gooseberry 'Hinnonmaki Gron'
gooseberry Hinnonmäki Green
- available to order from summer
- 3 litre pot
This plant is deciduous so it will lose all its leaves in autumn, then fresh new foliage appears again each spring.
- Position: full sun, but some shading needed in very hot weather
- Soil: any well-drained soil
- Rate of growth: average
- Hardiness: fully hardy
Reliably producing a bumper crop of larger than average green fruits, which have a sweet and aromatic flavour, this gooseberry is also hailed as being resistant to powdery mildew. Once harvested, the mid-season crop can be eaten straight from the bush, or used to make an array of puddings and jellies.
- Garden care: Prepare the ground well before planting. Remove all weeds and dig in plenty of well-rotted manure into the area. Space at 1.5m intervals and once planted, apply a mulch of well-rotted manure every spring, as well as a nitrogen and potassium fertiliser. Make sure the plant is watered in dry weather and net the bushes to protect the fruit from birds.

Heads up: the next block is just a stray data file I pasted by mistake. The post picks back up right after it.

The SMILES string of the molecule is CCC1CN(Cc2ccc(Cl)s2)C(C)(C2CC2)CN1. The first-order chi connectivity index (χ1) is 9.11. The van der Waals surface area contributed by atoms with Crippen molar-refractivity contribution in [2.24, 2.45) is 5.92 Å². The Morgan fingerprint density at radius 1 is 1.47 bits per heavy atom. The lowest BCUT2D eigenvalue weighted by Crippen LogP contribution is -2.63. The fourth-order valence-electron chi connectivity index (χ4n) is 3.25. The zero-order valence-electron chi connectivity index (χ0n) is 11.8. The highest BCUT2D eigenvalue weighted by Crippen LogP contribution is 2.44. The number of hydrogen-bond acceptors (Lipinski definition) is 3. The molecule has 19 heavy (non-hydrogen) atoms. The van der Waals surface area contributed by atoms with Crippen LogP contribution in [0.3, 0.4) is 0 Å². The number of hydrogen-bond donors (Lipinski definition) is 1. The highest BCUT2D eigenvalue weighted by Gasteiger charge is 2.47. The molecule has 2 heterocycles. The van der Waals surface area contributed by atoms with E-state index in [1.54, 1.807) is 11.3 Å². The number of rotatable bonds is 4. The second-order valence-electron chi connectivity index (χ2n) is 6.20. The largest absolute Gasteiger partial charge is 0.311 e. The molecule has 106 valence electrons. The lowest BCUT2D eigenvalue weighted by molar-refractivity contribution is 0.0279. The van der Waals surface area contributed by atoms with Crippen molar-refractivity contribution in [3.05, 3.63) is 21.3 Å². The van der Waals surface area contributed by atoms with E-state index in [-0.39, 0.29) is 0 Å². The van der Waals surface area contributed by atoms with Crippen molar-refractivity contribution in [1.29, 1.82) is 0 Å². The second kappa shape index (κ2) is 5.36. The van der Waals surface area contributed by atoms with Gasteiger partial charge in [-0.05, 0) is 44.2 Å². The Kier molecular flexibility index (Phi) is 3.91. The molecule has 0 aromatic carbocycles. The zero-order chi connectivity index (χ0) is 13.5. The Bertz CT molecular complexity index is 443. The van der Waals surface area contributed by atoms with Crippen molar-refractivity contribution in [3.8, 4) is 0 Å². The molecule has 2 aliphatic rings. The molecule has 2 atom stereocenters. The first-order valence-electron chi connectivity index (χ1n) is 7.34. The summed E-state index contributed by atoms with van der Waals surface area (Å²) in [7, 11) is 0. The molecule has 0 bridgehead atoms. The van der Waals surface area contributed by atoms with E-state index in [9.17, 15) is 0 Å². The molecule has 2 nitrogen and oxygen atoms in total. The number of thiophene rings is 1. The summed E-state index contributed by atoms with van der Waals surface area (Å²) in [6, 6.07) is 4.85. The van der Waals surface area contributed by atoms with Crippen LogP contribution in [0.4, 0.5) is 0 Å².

Goosberries are usually grown as open-centred bushes that have a good branching structure on a short stem. They produce their fruit on wood that is 1 year old. Their pruning should be done in late winter or early spring - just as the buds are beginning to break. In areas where gooseberry mildew is prevalent, tip pruning in summer should also be carried out. In their first year, cut back all the shoots on newly planted bushes by up to three-quarters of their total height in winter. If they have already been cut back then just nip the stems back by an inch or so. This will encourage the formation of side shoots. In their second winter, choose 8 to 10 of these new stems to form the main framework and shorten them by up to a quarter. Then remove any remaining shoots that are growing into the centre of the bush or are crossing or rubbing against other branches. Finally cut back all the remaining shoots to within four buds from the main stems. In subsequent years, the plant can be trimmed in two ways. Establishing fruiting spurs is quite labour intensive, but will produce a small crop of larger fruits, while removing whole branches right back to their base will produce a bigger crop of smaller fruit. To form fruiting spurs, cut back all the shoots that have formed in the previous year to a bud approximately 8cm from the point where it joins the main stem. New branch leaders should also be cut back to within a few buds of the older wood. Alternatively, completely remove old, weak or crossing branches to open up the centre of the bush and then cut back any growth that is coming from below 10cm above ground level.